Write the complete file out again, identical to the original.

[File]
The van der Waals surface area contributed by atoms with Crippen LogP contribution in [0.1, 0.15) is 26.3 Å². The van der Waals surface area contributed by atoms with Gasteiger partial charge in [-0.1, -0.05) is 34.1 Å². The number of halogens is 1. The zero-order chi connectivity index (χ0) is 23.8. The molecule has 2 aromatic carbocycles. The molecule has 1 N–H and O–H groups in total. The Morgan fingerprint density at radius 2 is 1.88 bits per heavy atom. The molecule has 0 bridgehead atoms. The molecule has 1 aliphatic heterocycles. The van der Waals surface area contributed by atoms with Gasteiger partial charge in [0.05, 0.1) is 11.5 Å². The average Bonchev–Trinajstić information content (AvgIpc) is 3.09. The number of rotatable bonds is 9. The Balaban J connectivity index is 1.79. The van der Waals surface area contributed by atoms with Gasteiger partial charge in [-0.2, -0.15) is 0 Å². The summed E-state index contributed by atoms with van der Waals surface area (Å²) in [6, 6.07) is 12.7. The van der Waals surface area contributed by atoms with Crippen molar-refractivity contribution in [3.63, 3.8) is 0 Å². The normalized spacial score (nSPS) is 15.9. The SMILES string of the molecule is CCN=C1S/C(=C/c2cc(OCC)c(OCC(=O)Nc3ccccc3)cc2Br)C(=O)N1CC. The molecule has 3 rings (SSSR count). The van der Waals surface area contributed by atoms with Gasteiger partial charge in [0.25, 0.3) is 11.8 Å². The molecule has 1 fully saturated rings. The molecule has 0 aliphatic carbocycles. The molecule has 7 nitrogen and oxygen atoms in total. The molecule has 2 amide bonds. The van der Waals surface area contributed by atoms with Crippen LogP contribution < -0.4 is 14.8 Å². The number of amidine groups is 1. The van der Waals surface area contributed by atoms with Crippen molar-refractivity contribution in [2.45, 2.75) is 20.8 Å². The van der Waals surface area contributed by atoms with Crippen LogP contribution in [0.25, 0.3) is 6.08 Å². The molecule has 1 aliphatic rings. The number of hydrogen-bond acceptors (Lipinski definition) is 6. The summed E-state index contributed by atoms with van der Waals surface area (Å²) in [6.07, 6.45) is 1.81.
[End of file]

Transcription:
The van der Waals surface area contributed by atoms with Crippen LogP contribution in [0.1, 0.15) is 26.3 Å². The van der Waals surface area contributed by atoms with Gasteiger partial charge in [-0.1, -0.05) is 34.1 Å². The number of halogens is 1. The zero-order chi connectivity index (χ0) is 23.8. The molecule has 2 aromatic carbocycles. The molecule has 1 N–H and O–H groups in total. The Morgan fingerprint density at radius 2 is 1.88 bits per heavy atom. The molecule has 0 bridgehead atoms. The molecule has 1 aliphatic heterocycles. The van der Waals surface area contributed by atoms with Gasteiger partial charge in [0.05, 0.1) is 11.5 Å². The average Bonchev–Trinajstić information content (AvgIpc) is 3.09. The number of rotatable bonds is 9. The Balaban J connectivity index is 1.79. The van der Waals surface area contributed by atoms with Gasteiger partial charge in [-0.2, -0.15) is 0 Å². The summed E-state index contributed by atoms with van der Waals surface area (Å²) in [6, 6.07) is 12.7. The van der Waals surface area contributed by atoms with Crippen molar-refractivity contribution in [3.63, 3.8) is 0 Å². The normalized spacial score (nSPS) is 15.9. The SMILES string of the molecule is CCN=C1S/C(=C/c2cc(OCC)c(OCC(=O)Nc3ccccc3)cc2Br)C(=O)N1CC. The molecule has 3 rings (SSSR count). The van der Waals surface area contributed by atoms with Gasteiger partial charge in [0.25, 0.3) is 11.8 Å². The molecule has 1 fully saturated rings. The molecule has 0 aliphatic carbocycles. The molecule has 7 nitrogen and oxygen atoms in total. The molecule has 2 amide bonds. The van der Waals surface area contributed by atoms with Crippen LogP contribution < -0.4 is 14.8 Å². The number of amidine groups is 1. The van der Waals surface area contributed by atoms with Crippen molar-refractivity contribution in [2.45, 2.75) is 20.8 Å². The van der Waals surface area contributed by atoms with Crippen LogP contribution in [0.25, 0.3) is 6.08 Å². The molecule has 1 aliphatic rings. The number of hydrogen-bond acceptors (Lipinski definition) is 6. The summed E-state index contributed by atoms with van der Waals surface area (Å²) in [6.07, 6.45) is 1.81.